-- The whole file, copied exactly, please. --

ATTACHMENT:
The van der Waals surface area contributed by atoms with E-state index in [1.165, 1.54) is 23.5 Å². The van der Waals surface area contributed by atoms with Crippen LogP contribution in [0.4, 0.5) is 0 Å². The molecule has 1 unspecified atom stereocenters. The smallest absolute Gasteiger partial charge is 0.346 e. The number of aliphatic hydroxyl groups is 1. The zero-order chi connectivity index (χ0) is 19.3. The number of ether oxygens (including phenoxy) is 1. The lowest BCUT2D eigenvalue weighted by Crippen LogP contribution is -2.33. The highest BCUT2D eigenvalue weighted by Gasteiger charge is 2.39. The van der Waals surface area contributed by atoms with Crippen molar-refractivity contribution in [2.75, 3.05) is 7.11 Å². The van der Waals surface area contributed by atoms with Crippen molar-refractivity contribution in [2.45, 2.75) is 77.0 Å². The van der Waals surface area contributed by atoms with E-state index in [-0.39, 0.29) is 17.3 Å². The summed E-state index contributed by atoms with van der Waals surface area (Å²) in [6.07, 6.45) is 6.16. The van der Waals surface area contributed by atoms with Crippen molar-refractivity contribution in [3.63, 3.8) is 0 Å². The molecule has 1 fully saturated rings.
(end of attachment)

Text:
The van der Waals surface area contributed by atoms with E-state index in [1.165, 1.54) is 23.5 Å². The van der Waals surface area contributed by atoms with Crippen LogP contribution in [0.4, 0.5) is 0 Å². The molecule has 1 unspecified atom stereocenters. The smallest absolute Gasteiger partial charge is 0.346 e. The number of aliphatic hydroxyl groups is 1. The zero-order chi connectivity index (χ0) is 19.3. The number of ether oxygens (including phenoxy) is 1. The lowest BCUT2D eigenvalue weighted by Crippen LogP contribution is -2.33. The highest BCUT2D eigenvalue weighted by Gasteiger charge is 2.39. The van der Waals surface area contributed by atoms with Crippen molar-refractivity contribution in [2.75, 3.05) is 7.11 Å². The van der Waals surface area contributed by atoms with Crippen molar-refractivity contribution in [2.45, 2.75) is 77.0 Å². The van der Waals surface area contributed by atoms with E-state index in [-0.39, 0.29) is 17.3 Å². The summed E-state index contributed by atoms with van der Waals surface area (Å²) in [6.07, 6.45) is 6.16. The van der Waals surface area contributed by atoms with Crippen molar-refractivity contribution in [3.63, 3.8) is 0 Å². The molecule has 1 fully saturated rings.